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Important Steps to Industrial/Organizational (I/O) Psychology Careers with a Bachelor's Degree in Psychology

Important Steps to a Career in Industrial/Organizational Psychology with a Bachelor's Degree in Psychology

Take the right courses, besides typical PSY courses (Intro, Research Methods, Stats)
  • Business Psychology
  • Industrial/Organizational Psychology
  • Cognitive Psychology
  • Personality
  • Lab course in I/O, Personality or Cognitive Psychology
  • Seminar in I/O, Personality or Cognitive Psychology

It is critical to do well in your courses.

  • Overall GPA.
  • Psychology GPA minor (if you have one).
  • GPA last two years in college GPA.
  • Maintaining a high GPA from your freshman year on
  • If you do not get an A or B in a course you should probably repeat the course, especially if it was a Psychology course.

Get involved in research

  • If your job involves research it is important to get experience and to show you are motivated to conduct research.
  • Get even more involved in research by doing a Senior Honors thesis or some other research where you can get your name on a conference presentation or journal publication. This kind of recognition is rare for an undergraduate and will really boost your standing when you apply for a job.
  • You can get involved in research as part of Independent study course and thus earn credit hours and possibly increase your GPA if it counts as a graded course or volunteer.
  • An advantage to working in a lab is that you get to know a faculty member who can write you a strong letter of recommendation when you are ready to apply for jobs. Given you need more than one letter of recommendation, it is probably best to work in two different labs as an undergraduate.

Do an I/O-related internship

  • By doing an internship you can again show your high level of motivation for a job.
  • This internship can be with an on-campus company/organization or off-campus company/organization dealing with I/O issues.

Develop critical skills

  • There are a number of skills you can develop in addition to what you learn in classes and by conducting research-- computers, writing, and oral communication skills.

Get involved in extracurricular activities where you are working with others

  • Among others, you can volunteer at an organization that involves I/O (e.g., a local company or non-profit).
  • This involvement demonstrates a high level of motivation and interest in Psychology. Any involvement just adds to your overall record and makes you a more competitive applicant.

Be active in Psychology organizations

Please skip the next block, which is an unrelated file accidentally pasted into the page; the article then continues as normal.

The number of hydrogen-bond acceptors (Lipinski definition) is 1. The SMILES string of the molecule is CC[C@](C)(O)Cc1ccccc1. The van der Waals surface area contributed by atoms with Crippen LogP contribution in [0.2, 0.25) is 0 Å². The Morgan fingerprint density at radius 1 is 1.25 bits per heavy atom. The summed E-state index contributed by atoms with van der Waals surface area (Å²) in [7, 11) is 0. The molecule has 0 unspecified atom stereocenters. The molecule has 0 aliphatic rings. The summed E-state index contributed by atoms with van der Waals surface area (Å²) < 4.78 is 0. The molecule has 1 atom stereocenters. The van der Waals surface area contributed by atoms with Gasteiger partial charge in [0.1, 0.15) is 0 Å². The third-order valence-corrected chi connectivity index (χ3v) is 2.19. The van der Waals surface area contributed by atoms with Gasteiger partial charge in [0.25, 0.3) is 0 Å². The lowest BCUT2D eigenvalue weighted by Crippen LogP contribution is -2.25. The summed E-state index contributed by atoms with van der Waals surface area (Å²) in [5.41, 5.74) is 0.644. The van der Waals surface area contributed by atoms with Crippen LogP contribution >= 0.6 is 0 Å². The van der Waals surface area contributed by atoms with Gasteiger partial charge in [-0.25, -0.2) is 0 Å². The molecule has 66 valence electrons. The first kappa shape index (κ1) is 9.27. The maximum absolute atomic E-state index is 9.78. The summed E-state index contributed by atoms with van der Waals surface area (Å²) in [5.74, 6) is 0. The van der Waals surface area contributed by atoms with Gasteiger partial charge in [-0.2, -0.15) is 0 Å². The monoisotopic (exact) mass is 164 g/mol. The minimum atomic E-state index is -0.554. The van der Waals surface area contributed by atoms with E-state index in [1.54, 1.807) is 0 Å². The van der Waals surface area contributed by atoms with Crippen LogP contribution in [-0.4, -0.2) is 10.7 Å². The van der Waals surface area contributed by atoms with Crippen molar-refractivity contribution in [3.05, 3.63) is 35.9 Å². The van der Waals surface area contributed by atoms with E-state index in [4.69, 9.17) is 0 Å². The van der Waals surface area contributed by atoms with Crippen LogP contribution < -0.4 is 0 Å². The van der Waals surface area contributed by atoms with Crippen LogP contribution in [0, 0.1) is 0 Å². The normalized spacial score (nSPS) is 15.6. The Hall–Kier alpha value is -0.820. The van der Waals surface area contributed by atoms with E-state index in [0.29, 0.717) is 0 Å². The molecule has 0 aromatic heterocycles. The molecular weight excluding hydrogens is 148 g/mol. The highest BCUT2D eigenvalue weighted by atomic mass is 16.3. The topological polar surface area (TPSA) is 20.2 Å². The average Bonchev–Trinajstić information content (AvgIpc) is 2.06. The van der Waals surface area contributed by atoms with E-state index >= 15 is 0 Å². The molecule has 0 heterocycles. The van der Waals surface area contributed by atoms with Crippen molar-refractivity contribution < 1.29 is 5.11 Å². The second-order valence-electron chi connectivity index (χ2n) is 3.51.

• This can include Psi Chi (the National Honor Society In Psychology) or any Psychology club on campus.

  • Once again, this involvement demonstrates a high level of motivation and interest in Psychology. Any involvement just adds to your overall record and makes you a more competitive applicant.

Get work experience in an I/O context if you can

  • It is not critical that you are employed in an I/O context (such as those listed above) as an undergraduate, but if you can get such a job that is a real bonus.

Interact with your Professors

  • It is very important that you start to interact with Professors right away. This can occur by making contributions in class or just going up to your Professors and having a conversation about issues in the field.
  • These interactions can lead to being able to work in a Professor’s research lab, hearing about job opening that may be available in the Psychology department, and a letter of recommendation.
  • Remember, if a faculty member does not really know you or had you in one class, there is a lower likelihood that the Professor will agree to write a letter for you or knows you well enough to write a letter.
  • There are two important things to keep in mind with regard to letters of recommendation. First, a short letter of recommendation from a faculty member who does not know you well can sometimes be worse than no letter at all. Second, It is almost always better to have a letter of recommendation from a full-time Professor than an Instructor. For better or worse, the latter simply has higher status than the latter.

Here is an article that discuss the above steps in greater detail:


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Click on the links below to read about another Industrial/Organizational Psychology careers that requires a graduate degree:

Master's in Psychology

PhD in Psychology

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